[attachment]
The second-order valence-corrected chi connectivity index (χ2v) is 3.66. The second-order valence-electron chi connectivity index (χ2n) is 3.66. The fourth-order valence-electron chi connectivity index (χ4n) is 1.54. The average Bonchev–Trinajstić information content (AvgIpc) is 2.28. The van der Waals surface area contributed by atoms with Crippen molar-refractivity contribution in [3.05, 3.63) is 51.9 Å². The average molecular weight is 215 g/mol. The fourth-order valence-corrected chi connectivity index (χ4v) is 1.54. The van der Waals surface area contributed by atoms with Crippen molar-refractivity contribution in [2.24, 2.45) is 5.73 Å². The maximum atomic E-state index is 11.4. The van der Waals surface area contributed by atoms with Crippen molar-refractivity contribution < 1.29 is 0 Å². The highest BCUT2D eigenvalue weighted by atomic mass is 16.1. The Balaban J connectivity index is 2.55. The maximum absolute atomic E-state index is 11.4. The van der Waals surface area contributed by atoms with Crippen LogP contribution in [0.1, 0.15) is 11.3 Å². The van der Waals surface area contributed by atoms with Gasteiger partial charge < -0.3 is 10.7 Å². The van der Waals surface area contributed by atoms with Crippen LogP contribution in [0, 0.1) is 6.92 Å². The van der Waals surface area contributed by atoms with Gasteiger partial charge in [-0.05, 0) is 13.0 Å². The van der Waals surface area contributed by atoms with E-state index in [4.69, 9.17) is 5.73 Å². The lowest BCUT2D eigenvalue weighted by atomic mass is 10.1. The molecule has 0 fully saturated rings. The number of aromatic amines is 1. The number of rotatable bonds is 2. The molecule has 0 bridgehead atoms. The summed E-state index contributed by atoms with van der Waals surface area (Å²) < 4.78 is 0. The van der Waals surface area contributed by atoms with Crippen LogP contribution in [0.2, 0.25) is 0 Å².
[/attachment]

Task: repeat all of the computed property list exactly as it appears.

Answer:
The second-order valence-corrected chi connectivity index (χ2v) is 3.66. The second-order valence-electron chi connectivity index (χ2n) is 3.66. The fourth-order valence-electron chi connectivity index (χ4n) is 1.54. The average Bonchev–Trinajstić information content (AvgIpc) is 2.28. The van der Waals surface area contributed by atoms with Crippen molar-refractivity contribution in [3.05, 3.63) is 51.9 Å². The average molecular weight is 215 g/mol. The fourth-order valence-corrected chi connectivity index (χ4v) is 1.54. The van der Waals surface area contributed by atoms with Crippen molar-refractivity contribution in [2.24, 2.45) is 5.73 Å². The maximum atomic E-state index is 11.4. The van der Waals surface area contributed by atoms with Crippen molar-refractivity contribution < 1.29 is 0 Å². The highest BCUT2D eigenvalue weighted by atomic mass is 16.1. The Balaban J connectivity index is 2.55. The maximum absolute atomic E-state index is 11.4. The van der Waals surface area contributed by atoms with Crippen LogP contribution in [0.1, 0.15) is 11.3 Å². The van der Waals surface area contributed by atoms with Gasteiger partial charge < -0.3 is 10.7 Å². The van der Waals surface area contributed by atoms with Crippen LogP contribution in [0, 0.1) is 6.92 Å². The van der Waals surface area contributed by atoms with Gasteiger partial charge in [-0.05, 0) is 13.0 Å². The van der Waals surface area contributed by atoms with E-state index in [4.69, 9.17) is 5.73 Å². The lowest BCUT2D eigenvalue weighted by atomic mass is 10.1. The molecule has 0 fully saturated rings. The number of aromatic amines is 1. The number of rotatable bonds is 2. The molecule has 0 bridgehead atoms. The summed E-state index contributed by atoms with van der Waals surface area (Å²) < 4.78 is 0. The van der Waals surface area contributed by atoms with Crippen LogP contribution in [0.2, 0.25) is 0 Å².